As told by Avila, Chicago thought it was in a pretty good position to win the 1952 Summer Games. The head of the U.S. Olympics Committee, Avery Brundage, was a Chicago executive who would soon become the Games' iron-fisted ruler. Chicago had the internationally known Soldier Field stadium, and the mayor at the time assembled a delegation of luminaries to make the city's case, including Marshall Field III of the publishing and department store family and Philip Wrigley, the gum manufacturer.
"But then ... no one on the bid team showed up," wrote Avila. The leader of the delegation returned from Europe to attend the funeral of a business associate. The mayor never went, and the executive regarded as the prime mover of the bid decided to stay at his vacation home in Wisconsin.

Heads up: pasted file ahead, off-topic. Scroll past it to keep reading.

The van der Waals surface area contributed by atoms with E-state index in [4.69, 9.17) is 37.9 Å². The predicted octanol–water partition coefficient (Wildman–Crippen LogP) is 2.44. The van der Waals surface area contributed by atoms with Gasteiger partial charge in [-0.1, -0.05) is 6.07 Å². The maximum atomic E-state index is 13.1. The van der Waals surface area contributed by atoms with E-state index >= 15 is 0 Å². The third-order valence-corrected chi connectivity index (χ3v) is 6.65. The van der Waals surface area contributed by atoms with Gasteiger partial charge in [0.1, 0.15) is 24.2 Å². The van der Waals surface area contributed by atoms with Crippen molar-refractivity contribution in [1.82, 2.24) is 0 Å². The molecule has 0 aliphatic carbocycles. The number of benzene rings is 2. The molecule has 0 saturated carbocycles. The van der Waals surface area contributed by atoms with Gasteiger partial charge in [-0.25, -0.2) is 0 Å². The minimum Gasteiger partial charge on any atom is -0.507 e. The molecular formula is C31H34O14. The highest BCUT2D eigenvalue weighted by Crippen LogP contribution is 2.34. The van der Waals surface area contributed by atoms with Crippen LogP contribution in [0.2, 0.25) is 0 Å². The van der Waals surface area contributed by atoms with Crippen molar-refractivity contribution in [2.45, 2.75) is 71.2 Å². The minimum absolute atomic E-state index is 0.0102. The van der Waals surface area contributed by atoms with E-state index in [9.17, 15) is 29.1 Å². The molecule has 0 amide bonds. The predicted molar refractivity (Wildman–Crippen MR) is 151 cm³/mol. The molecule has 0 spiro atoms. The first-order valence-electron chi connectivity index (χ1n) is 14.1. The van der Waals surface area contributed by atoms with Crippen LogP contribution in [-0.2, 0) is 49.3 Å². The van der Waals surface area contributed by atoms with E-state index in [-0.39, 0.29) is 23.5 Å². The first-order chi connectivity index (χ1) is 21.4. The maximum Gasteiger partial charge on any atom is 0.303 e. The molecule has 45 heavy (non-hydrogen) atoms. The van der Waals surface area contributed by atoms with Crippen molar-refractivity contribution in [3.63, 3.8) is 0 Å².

"Desperate, the bid team tapped William Fulton, the Tribune's London correspondent," Avila wrote, noting that Fulton not only made the pitch, but wrote about it for the next day's paper. Not to be outdone, a journalist from the old Chicago Daily News, William McGaffin, "parachuted in to give his own impromptu sales pitch."
Not surprisingly, this last-minute stunt was not nearly enough to beat Helsinki, the eventual host. "As a result of the committee's bungling," the Tribune wrote at the time, "the city did not have a chance."
"So if Chicago 2016 comes home empty-handed after Friday's final decision, we had nothing to do with it," Avila wrote. "Not this time."
By: E&P Staff Monday's White House announcement that President Obama will travel to Copenhagen to personally promote Chicago's bid to host the 2016 Summer Olympics comes a day after Chicago Tribune reporter Oscar Avila recounted the city's final pitch for the 1952 Games that was made by ... a reporter.